China’s medical internship scheme starts in 2015 – but it comes at a price

From 2015, all Chinese medical students who wish to become a full doctor must complete a three year internship scheme at a hospital, the National Health and Family Planning Commission has announced. 

The aim is to give all medical graduates in China a practical grounding in all clinical areas, and to achieve consistent standards for medical practitioners across China. The scheme will mean that once medical students have graduated they will obtain an internship at a hospital and do standardized training in various rotations such as surgery, psychiatry and paediatrics as well as receive additional training in areas such as communication with patients. During the three years the interns will have assessments and exams that they will have to pass to gain a license to be a full doctor.

The plan will bring China into line with most other countries that have medical internship systems, but Chinese medical students are not happy. They say the new internship scheme will add another three years to an already lengthy medical training – and will also mean three more years of penury. At present, the competitive education system means that most medical students have to complete a Masters or even a PhD in order to obtain a training place in a city hospital. This takes at least seven or eight years, so would-be doctors now face a training period of at least 10 years  – or possibly 12 years – before they become a fully fledged doctor. And during this long period, students earn little or nothing.

Current internship schemes at Nanjing hospitals, for example, see interns earning about 2000 yuan a month – well below the average incomes of other students who have done masters or doctoral degrees. Students say the new internship scheme will mean that the total costs of studying to be a doctor will be at least 150,000 yuan.

“Undergraduate, masters, doctorate  – at least eight years then three years more of training – that means you will be at least 30 before you are a doctor. What about marriage and having children?” said one medical student who predicted that the new system would turn many bright students away from studying medicine.

The internship plan will come into effect in all Chinese provinces from 2015 and the full standardised internship  system must be up and running by 2020, the NHFPC says.

Intern scheme concerns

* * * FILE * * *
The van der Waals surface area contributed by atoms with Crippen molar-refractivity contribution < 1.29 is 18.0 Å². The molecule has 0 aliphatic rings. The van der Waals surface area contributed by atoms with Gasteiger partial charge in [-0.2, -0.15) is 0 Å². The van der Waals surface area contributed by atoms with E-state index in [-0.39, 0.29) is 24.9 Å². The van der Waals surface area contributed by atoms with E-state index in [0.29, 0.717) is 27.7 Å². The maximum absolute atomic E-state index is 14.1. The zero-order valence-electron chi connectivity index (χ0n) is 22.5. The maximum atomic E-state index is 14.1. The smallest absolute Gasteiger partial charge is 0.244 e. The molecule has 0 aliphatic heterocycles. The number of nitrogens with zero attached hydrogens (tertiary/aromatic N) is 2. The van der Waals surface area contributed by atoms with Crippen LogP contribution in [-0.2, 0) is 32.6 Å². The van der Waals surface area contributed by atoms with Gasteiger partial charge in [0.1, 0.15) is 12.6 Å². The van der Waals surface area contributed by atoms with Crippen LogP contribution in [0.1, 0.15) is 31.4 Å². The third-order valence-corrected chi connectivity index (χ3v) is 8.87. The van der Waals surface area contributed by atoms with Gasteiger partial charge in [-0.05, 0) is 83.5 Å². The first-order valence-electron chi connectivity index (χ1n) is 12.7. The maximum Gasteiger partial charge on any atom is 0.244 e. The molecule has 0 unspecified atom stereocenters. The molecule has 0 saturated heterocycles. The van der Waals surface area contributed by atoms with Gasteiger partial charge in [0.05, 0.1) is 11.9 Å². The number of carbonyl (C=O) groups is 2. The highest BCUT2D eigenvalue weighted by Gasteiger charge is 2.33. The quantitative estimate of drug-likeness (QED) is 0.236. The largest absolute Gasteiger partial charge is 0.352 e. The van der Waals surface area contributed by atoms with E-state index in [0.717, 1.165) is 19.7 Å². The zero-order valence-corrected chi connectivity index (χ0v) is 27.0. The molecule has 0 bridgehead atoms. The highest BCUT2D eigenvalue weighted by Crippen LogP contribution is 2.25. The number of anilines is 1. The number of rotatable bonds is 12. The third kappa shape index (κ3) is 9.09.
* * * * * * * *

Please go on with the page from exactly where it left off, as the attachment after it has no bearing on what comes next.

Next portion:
Internship scheme will create bottlenecks and headaches

Doctor training moves to a three-year internship system next year but many medics believe the changes will leave hospitals with even worse staffing shortages. The new system which will see newly-graduated doctors rotate through various hospital departments to gain experience is intended to bring China into line with other countries and to create a uniform high standard of medical practitioners.

However, critics warn that the additional three years of being a trainee will mean that doctors earn very little and the low income will deter many from entering the medical profession. Another drawback of the new system is that doctors will serve as interns in tertiary ‘teaching hospitals’ and will then refuse to be ‘downgraded’ to work in smaller local country and township hospitals.

Ban on telehealth consultations triggers backlash

There has been a major backlash against an announcement that doctors will be banned from conducting online consultations by the National Health and Family Planning Commissioning. The NHFPC said this week that ‘remote’ consultations are illegal except through accredited medical institutions because all doctor consultations need to be carried out according to the regulations of the NHFPC as currently laid down for hospitals and clinics. The NHFPC said remote consultations should be viewed as no different to any other kind of consultation and therefore all the usual regulations on medical practice apply. However, after a major backlash from health groups and online health providers such as, the NHFPC said it would look again at the legislation and would ‘listen to the opinion of the masses’ in interpreting the legislation.

Rural health insurance not working

People who live in remote rural areas of China are so poor they cannot afford to seek medical attention when they are sick,  a study from Hebei has found. More than 50% of people living in the Dabie mountain areas of Hebei said they would not seek medical care if they felt unwell. The main reason (for 38% of people) was financial difficulty. Other reasons included inconvenience and preference to self medicate. Researcher Dr Fang Pengqian and colleagues from the Tongji Medical College, Wuhan said the findings suggested that the universal health coverage from the New Cooperative Medical Scheme (NCMS) was was not working for people in poorer highland areas. They said the locals could not afford to pay the necessary insurance premiums to  cover basic care and the low reimbursement meant they faced high out-of-pocket costs.


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